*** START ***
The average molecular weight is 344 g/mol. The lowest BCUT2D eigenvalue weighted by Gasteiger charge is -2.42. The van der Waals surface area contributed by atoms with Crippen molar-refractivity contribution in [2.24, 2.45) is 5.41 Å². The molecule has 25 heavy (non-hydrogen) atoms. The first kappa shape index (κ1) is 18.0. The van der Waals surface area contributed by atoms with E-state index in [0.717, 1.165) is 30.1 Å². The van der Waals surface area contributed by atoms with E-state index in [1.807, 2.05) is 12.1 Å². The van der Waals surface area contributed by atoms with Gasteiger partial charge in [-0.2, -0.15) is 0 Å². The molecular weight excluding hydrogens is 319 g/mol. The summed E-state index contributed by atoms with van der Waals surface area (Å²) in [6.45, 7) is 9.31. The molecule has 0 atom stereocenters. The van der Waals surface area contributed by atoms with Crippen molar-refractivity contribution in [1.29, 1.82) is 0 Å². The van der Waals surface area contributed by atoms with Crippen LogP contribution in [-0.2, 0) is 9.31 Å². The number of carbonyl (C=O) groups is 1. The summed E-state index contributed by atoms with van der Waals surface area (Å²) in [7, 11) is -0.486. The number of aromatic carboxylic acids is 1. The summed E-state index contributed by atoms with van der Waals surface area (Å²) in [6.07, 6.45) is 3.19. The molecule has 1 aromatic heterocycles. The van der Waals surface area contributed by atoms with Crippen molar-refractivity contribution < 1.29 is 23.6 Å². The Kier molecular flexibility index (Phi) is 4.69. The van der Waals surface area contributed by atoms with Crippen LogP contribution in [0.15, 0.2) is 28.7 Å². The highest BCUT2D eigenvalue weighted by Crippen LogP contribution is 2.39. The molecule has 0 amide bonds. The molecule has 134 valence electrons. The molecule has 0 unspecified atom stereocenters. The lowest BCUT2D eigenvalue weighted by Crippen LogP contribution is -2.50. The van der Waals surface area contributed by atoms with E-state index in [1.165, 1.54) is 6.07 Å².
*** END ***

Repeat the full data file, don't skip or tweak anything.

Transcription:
The average molecular weight is 344 g/mol. The lowest BCUT2D eigenvalue weighted by Gasteiger charge is -2.42. The van der Waals surface area contributed by atoms with Crippen molar-refractivity contribution in [2.24, 2.45) is 5.41 Å². The molecule has 25 heavy (non-hydrogen) atoms. The first kappa shape index (κ1) is 18.0. The van der Waals surface area contributed by atoms with E-state index in [0.717, 1.165) is 30.1 Å². The van der Waals surface area contributed by atoms with E-state index in [1.807, 2.05) is 12.1 Å². The van der Waals surface area contributed by atoms with Gasteiger partial charge in [-0.2, -0.15) is 0 Å². The molecular weight excluding hydrogens is 319 g/mol. The summed E-state index contributed by atoms with van der Waals surface area (Å²) in [6.45, 7) is 9.31. The molecule has 0 atom stereocenters. The van der Waals surface area contributed by atoms with Crippen molar-refractivity contribution in [1.29, 1.82) is 0 Å². The van der Waals surface area contributed by atoms with Crippen LogP contribution in [-0.2, 0) is 9.31 Å². The number of carbonyl (C=O) groups is 1. The summed E-state index contributed by atoms with van der Waals surface area (Å²) in [7, 11) is -0.486. The number of aromatic carboxylic acids is 1. The summed E-state index contributed by atoms with van der Waals surface area (Å²) in [6.07, 6.45) is 3.19. The molecule has 1 aromatic heterocycles. The van der Waals surface area contributed by atoms with Crippen molar-refractivity contribution < 1.29 is 23.6 Å². The Kier molecular flexibility index (Phi) is 4.69. The van der Waals surface area contributed by atoms with Crippen LogP contribution in [0.15, 0.2) is 28.7 Å². The highest BCUT2D eigenvalue weighted by Crippen LogP contribution is 2.39. The molecule has 0 amide bonds. The molecule has 134 valence electrons. The molecule has 0 unspecified atom stereocenters. The lowest BCUT2D eigenvalue weighted by Crippen LogP contribution is -2.50. The van der Waals surface area contributed by atoms with E-state index in [1.165, 1.54) is 6.07 Å².